of my patterns instead and pulled another name. The second winner
is Peggy True. She won my Binding Minder and 4 fat eighths from 
Batiks.

I want everyone to see how my brain works when I am designing a quilt so there will be several blogs related to this challenge. Plus, I am working on other quilts at the same time (nothing unusual) so these posts will be intermittent through the month of April.

I have always liked the house block. There are many versions of the block, especially in EQ8. Some easy, some more complicated.  I ended up using this one that was in the block library. It is called The Old Homestead. Electric Quilt has a fantastic product. I use it to design all of my quilts. They now have a mini version if you do not want to purchase the full EQ8 version
With EQ8 (or any version) it is very simple to make changes to the blocks so I did some revisions and ended up with this square block. (I always seem to want to make revisions to blocks to make them more my own!)
I liked this version but of course I had to make one more change. Instead of a square block I wanted to make it a rectangle, so I changed it from a 9" block to a 8" x 6" block.

Now the challenge was to find which fabrics I wanted to work with from the ones that Island Batik sent me. I thought about doing bright summer colors, but this block makes me think of being in the woods, so I decided to go with more "woodsy" colors and ended up with these fabrics. They are part of the Autumn's Grace collection. They have wonderful textures, some look like wood.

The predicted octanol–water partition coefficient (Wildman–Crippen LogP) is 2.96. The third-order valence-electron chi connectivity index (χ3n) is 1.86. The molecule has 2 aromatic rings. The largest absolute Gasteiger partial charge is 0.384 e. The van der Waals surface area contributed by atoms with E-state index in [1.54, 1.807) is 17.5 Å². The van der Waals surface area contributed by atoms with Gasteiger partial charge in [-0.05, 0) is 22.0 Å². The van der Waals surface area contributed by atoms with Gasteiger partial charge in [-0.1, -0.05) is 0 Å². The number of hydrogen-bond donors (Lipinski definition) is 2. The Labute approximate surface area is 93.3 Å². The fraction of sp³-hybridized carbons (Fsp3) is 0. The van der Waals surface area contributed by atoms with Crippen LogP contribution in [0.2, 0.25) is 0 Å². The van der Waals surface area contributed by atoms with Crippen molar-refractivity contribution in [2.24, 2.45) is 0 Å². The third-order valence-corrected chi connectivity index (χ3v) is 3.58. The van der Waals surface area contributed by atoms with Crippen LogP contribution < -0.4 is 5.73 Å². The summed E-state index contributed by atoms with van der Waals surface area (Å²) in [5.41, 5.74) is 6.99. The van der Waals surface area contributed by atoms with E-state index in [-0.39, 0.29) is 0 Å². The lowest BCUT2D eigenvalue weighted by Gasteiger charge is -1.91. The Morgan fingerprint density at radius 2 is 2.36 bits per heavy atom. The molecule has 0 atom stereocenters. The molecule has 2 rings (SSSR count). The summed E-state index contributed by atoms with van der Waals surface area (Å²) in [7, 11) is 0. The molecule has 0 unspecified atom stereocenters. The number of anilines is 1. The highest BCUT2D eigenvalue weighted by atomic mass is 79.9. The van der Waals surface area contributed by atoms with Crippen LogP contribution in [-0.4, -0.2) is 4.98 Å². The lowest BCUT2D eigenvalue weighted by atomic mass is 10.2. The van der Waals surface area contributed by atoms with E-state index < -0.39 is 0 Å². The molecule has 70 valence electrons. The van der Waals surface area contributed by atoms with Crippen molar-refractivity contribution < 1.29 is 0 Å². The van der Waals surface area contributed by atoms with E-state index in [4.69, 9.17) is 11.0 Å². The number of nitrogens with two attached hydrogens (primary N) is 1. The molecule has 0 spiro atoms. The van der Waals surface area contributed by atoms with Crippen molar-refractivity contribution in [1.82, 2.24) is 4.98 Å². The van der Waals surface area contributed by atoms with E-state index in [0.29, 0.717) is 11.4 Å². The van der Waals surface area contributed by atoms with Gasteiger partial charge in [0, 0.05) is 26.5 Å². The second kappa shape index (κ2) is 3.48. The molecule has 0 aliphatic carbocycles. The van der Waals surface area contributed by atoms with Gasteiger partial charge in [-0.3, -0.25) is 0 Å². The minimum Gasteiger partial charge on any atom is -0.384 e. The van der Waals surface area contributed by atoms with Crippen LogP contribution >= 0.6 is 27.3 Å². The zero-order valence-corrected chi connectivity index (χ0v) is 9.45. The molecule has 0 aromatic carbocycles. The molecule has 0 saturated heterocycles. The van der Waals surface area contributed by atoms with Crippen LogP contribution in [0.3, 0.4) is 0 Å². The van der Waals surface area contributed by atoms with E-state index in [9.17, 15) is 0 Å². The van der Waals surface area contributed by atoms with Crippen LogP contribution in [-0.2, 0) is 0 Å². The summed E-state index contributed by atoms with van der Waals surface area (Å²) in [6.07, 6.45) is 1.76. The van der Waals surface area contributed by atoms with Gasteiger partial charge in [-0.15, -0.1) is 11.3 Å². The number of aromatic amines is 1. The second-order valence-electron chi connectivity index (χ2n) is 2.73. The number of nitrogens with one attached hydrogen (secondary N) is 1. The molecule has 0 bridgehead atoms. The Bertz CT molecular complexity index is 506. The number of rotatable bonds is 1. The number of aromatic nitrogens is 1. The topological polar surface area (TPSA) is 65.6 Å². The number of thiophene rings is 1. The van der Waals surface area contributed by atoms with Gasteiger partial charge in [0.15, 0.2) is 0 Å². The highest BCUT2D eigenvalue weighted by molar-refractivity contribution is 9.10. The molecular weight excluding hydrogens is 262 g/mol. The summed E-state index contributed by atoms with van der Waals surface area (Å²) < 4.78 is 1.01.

The next challenge was to see if there was enough fabric (they were fat eighths) to make each block. I always tell my students that you should make a test block before tackling your good fabrics. That way you can make any corrections ahead of time.

I thought the best way to make this block is to paper piece it so I printed out the paper pieced sections from EQ8 and measured all of the sections to see what size pieces to cut out. I don't like a lot of waste in my fabric (especially since I only had a fat eighth). I wrote down all of the sizes on my foundation paper. These were the pre-cut sizes.
I then added 1" (the 1/2" seam plus an extra 1/2") to each measurement and wrote them down on a sheet of paper as to how many I needed to cut out. That way if they were the same width I could cut out a strip and cut multiple pieces from the strip. Tip: Always cut out the longest strips first, then use the remainder for cutting out smaller strips. It makes the best use of the fabric.

The next step was to cut out the pieces. The foundation sections were tinted so I knew which patches were for the dark fabric and which were for the light fabric. I didn't want to cut into the actual fabrics I chose, so I picked a different fat eighth.. I also labeled each piece with the corresponding section and measurement. I go lucky! I was able to get all of the pieces I needed from that fat eighth with just a tiny bit left over. Good thing I didn't do a bigger block.



 
The biggest challenge with paper piecing is sewing on triangles. It doesn't work well when you use a square or rectangle so the best thing to do is cut out a triangle that matches the one on the paper plus your 1" extra. I realized I hadn't done that so my rectangles I cut for the triangle patches had to be re-cut into oversized triangles.

I then made the four sections. I use a freezer paper method of paper piecing so I don't have to tear off paper when I am done and can reuse the paper. I will show how I to do this in the next blog. Some of the seams I had to trim to 1/8" (the thin section of light fabric). Here are the four sections trimmed after sewing.
At this point the freezer paper is still on the fabric so I will take it off. Then I can see if some of my final seams need to be pressed in a different direction to make it go together easier. (Another good reason to use freezer paper.)

Now you know how my brain works. Sometimes I don't really know how it works! Be sure to come back for the next installment.

Check out the Island Batik Facebook page for more great quilters' challenges.

As always: Do what you love and love what you do. Thanks for reading a feel free to share.